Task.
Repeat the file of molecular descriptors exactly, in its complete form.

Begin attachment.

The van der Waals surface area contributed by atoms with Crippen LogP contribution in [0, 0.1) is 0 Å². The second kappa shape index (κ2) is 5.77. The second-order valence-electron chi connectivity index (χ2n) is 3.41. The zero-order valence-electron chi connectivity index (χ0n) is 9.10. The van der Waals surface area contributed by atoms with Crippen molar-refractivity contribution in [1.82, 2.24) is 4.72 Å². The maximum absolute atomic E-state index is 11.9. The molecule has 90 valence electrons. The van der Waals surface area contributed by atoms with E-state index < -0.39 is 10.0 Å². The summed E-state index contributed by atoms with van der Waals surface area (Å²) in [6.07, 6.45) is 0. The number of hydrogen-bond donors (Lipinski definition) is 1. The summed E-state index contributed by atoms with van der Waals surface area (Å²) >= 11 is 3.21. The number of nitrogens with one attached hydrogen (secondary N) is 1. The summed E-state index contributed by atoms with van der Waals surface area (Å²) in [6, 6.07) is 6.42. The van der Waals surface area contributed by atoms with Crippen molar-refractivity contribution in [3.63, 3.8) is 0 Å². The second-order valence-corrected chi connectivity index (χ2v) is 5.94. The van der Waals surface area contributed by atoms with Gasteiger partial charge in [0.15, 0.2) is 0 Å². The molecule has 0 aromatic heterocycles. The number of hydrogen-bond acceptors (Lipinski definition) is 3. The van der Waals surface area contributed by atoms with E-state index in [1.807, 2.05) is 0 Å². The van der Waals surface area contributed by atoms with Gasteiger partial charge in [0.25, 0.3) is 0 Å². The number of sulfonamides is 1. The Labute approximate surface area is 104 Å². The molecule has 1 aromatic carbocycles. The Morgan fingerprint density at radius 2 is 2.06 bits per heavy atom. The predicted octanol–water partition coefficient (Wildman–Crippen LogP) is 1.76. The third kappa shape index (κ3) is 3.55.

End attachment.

The van der Waals surface area contributed by atoms with Crippen LogP contribution in [0, 0.1) is 0 Å². The second kappa shape index (κ2) is 5.77. The second-order valence-electron chi connectivity index (χ2n) is 3.41. The zero-order valence-electron chi connectivity index (χ0n) is 9.10. The van der Waals surface area contributed by atoms with Crippen molar-refractivity contribution in [1.82, 2.24) is 4.72 Å². The maximum absolute atomic E-state index is 11.9. The molecule has 90 valence electrons. The van der Waals surface area contributed by atoms with E-state index < -0.39 is 10.0 Å². The summed E-state index contributed by atoms with van der Waals surface area (Å²) in [6.07, 6.45) is 0. The number of hydrogen-bond donors (Lipinski definition) is 1. The summed E-state index contributed by atoms with van der Waals surface area (Å²) >= 11 is 3.21. The number of nitrogens with one attached hydrogen (secondary N) is 1. The summed E-state index contributed by atoms with van der Waals surface area (Å²) in [6, 6.07) is 6.42. The van der Waals surface area contributed by atoms with Crippen molar-refractivity contribution in [3.63, 3.8) is 0 Å². The second-order valence-corrected chi connectivity index (χ2v) is 5.94. The van der Waals surface area contributed by atoms with Gasteiger partial charge in [0.15, 0.2) is 0 Å². The molecule has 0 aromatic heterocycles. The number of hydrogen-bond acceptors (Lipinski definition) is 3. The van der Waals surface area contributed by atoms with E-state index in [1.807, 2.05) is 0 Å². The van der Waals surface area contributed by atoms with Gasteiger partial charge in [0.25, 0.3) is 0 Å². The number of sulfonamides is 1. The Labute approximate surface area is 104 Å². The molecule has 1 aromatic carbocycles. The Morgan fingerprint density at radius 2 is 2.06 bits per heavy atom. The predicted octanol–water partition coefficient (Wildman–Crippen LogP) is 1.76. The third kappa shape index (κ3) is 3.55.